In the coming weeks before the detailed analysis in Savannah, NATSO will be taking a “deep dive” into the 2016 election results, examining what they mean for the various public policy issues that affect the truckstop and travel plaza industry.
Today, NATSO examines a variety of different state ballot initiatives that voters considered on Nov. 8.
On Election Day, voters don't only choose their leaders, but they often act as quasi-legislators. Indeed, the infamous "ballot initiative," when voters can bring about a public vote on a proposed statute or state constitutional amendment, is an often-overlooked vehicle for enacting policies that -- for one reason or another -- don't make their way through the state legislature.
In 2016, voters in many states considered ballot initiatives that were very important for the truckstop and travel plaza industry. Below is a sampling of some of the most significant initiatives and how they fared, divided by policy area.
Alabama -- Alabama voters rejected a measure that would have allowed the establishment of toll districts and the issuance of revenue bonds within Baldwin County.
Illinois -- Illinois voters approved an amendment that blocks lawmakers from using transportation funds for anything other than their stated purpose.
Maine -- Maine voters approved a measure directing the state to issue $100 million in bonds for transportation projects.
New Jersey -- New Jersey voters approved a measure that required all revenue from gas taxes to be devoted toward transportation projects.
California -- California voters approved extending for an additional 12 years a personal income tax increase on incomes over $250,000 previously approved in 2012.
Louisiana -- Louisiana voters approved a measure to eliminate the corporate deduction for federal income taxes on state income taxes and replace the staggered 4 percent to 8 percent corporate tax rate to a flat 6.5 percent rate.
Missouri -- Missouri voters approved an initiative to renew the existing sales and use tax of 0.1 percent for 10 years to fund state parks. Missouri voters also approved a measure that would prohibit state and local governments from imposing any new sales tax or use tax on services.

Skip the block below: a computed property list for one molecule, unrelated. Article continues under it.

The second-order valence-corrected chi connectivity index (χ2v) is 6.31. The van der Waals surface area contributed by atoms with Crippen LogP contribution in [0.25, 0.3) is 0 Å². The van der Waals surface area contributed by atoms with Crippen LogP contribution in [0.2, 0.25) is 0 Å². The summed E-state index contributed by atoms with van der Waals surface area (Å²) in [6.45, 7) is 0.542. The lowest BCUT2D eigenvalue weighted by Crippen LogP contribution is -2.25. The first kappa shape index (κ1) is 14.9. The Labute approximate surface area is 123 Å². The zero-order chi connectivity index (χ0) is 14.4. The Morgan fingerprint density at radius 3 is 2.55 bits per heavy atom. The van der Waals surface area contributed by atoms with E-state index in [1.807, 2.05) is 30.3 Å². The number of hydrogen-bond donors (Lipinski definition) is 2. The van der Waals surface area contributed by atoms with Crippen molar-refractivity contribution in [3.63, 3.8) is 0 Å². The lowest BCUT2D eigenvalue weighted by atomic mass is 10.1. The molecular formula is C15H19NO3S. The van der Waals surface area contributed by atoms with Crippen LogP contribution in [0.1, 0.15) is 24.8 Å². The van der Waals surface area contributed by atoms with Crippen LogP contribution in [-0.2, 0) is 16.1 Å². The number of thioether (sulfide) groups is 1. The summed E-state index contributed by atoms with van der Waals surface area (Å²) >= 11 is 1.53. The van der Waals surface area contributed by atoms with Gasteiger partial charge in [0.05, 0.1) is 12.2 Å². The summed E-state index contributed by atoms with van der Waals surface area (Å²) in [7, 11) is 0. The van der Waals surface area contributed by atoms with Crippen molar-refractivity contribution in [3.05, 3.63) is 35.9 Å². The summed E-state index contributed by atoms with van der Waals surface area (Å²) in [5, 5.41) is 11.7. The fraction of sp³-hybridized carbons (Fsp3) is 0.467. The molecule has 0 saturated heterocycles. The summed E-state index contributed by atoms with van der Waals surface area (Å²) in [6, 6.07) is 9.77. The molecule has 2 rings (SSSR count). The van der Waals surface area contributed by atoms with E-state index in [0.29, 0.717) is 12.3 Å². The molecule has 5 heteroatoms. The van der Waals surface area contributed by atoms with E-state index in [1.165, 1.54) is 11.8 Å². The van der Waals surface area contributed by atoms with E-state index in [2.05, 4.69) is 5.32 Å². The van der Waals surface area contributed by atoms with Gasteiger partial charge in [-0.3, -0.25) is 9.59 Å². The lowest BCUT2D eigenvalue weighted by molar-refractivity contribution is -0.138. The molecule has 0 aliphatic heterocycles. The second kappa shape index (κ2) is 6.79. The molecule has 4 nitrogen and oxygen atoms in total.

Oklahoma -- Oklahoma voters defeated an initiative that would have increased the state sales tax by 1 percent.
Oregon -- In one of the most closely watched ballot initiatives this year, Oregon voters rejected a proposal that would have required C corporations that have Oregon sales of more than $25 million to pay a 2.5 percent tax on all gross profits above $25 million. NATSO strongly opposed this measure, as it would have substantially increased the costs of doing business in Oregon, and its passage would likely have prompted other states to initiate similar efforts.
Four states approved ballot initiatives to raise the state minimum wage:
1) Arizona -- $12/hour by 2020 (with paid time off).
2) Colorado -- $12/hour by 2020.
3) Maine -- $12/hour by 2020.
4) Washington -- $13.50 by 2020.
Energy and Environment
California -- California voters approved a measure that would have banned certain plastic carryout bags.
Washington -- Washington state voters defeated an initiative that would have imposed a carbon emission tax on the sale or use of certain fossil fuels and fossil-fuel-generated electricity.
California -- California voters approved an increase in the California cigarette tax by $2.00 per pack and voted to raise the tax rate on all other tobacco products, including electronic cigarettes, an equivalent amount.
Colorado -- Colorado voters rejected a measure that would have increased the Colorado cigarette tax by $1.75 per pack.
Missouri -- Missouri voters rejected a measure that would have increased the cigarette tax each year through 2020.
North Dakota -- North Dakota voters rejected a measure that would have increased the cigarette tax by $1.76 per pack.
Voters across two states approved all four ballot initiatives implementing a tax on sugary beverages. Voters in San Francisco, Oakland, and Albany, Calif., all passed 1-cent-per-ounce taxes on sugary drinks. These initiatives pitted the American Beverage Association against former New York Mayor Michael Bloomberg -- a longtime supporter of soda taxes -- in one of the most expensive local ballot campaigns in the country. Taxes on sugary beverages could become a frequent battle across all levels of government in the coming years. Additionally, voters in Boulder, Colo., approved a 2-cent-per-ounce tax on sodas. These cities all joined Philadelphia and Berkeley, Calif., in levying an excise tax on sugary drinks, as well as Mexico.
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